An Ancient Underwater Forest in Lake Sammamish
Reproduced from Washington Geology, Vol. 26, No.2/3 - September 1998 Washington State Department of Natural Resources
Division of Geology and Earth Resources
Greenwood Point is located at the southern end of Lake Sammamish less than a mile south from the projected trace of the Seattle fault (Bucknam and others, 1992) and associated nearby structures. Two embayments along the north shoreline of the point, clusters of tilted tree snags offshore, and depth-finder sonar profiles of the lake bottom provided evidence that the shoreline collapsed and slid into the lake, carrying an ancient forest with it. If a great earthquake occured about 1,100 years ago, as suggested by other studies referenced above, then it is reasonable to speculate that the shoreline could have collapsed as part of a seismically induced landslide.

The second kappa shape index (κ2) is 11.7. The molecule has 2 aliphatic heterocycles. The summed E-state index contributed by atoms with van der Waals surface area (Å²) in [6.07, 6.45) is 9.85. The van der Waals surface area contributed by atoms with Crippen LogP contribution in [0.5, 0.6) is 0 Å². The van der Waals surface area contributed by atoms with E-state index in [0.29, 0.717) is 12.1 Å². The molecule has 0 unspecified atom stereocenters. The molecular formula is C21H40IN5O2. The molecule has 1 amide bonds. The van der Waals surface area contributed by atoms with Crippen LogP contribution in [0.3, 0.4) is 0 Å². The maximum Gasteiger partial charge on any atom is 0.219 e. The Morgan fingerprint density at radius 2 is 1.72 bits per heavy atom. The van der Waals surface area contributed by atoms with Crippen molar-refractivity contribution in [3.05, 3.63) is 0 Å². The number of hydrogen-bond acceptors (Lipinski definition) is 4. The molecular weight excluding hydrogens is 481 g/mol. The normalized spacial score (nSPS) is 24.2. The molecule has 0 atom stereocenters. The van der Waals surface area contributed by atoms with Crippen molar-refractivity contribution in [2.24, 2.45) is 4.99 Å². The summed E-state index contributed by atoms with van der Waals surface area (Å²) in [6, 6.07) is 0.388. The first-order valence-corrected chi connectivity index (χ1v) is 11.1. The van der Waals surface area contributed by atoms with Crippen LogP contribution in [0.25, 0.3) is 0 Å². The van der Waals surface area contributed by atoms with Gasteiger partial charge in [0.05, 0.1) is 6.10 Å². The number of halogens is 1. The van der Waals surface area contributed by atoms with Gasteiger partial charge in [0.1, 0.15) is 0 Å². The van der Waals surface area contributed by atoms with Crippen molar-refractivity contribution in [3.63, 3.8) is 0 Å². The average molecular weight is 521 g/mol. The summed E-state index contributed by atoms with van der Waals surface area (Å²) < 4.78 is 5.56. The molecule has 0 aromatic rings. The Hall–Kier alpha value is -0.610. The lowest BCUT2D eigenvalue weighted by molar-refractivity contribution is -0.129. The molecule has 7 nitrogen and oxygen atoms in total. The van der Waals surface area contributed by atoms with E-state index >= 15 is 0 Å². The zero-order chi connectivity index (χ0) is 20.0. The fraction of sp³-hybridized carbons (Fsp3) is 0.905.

Logan and Walsh (1995) reported radiocarbon ages of 1,450 +/- 40 and 1,330 +/- 50 yr B.P. (Beta 80713 and 80719, respectively) for wood recovered from snags that protrude from the surface of Lake Sammamish near Greenwood Point. The ages are probably about 200 years too old because they came from the inner (older) parts of the trees (Logan and Walsh, 1995). In a cooperative effort with Gordon Jacoby of Lamont-Doherty Earth Observatory, Columbia University, we employed divers to recover wood from trees that were rooted on the surface of the submarine landslide. Radiocarbon analysis revealed that one of the trees in the landslide surface drowned about 1,050 +/- 60 years ago. The sample was for a root of the tree about 15 rings from the bark, and the radiocarbon age should be very close to the time of the tree's death.
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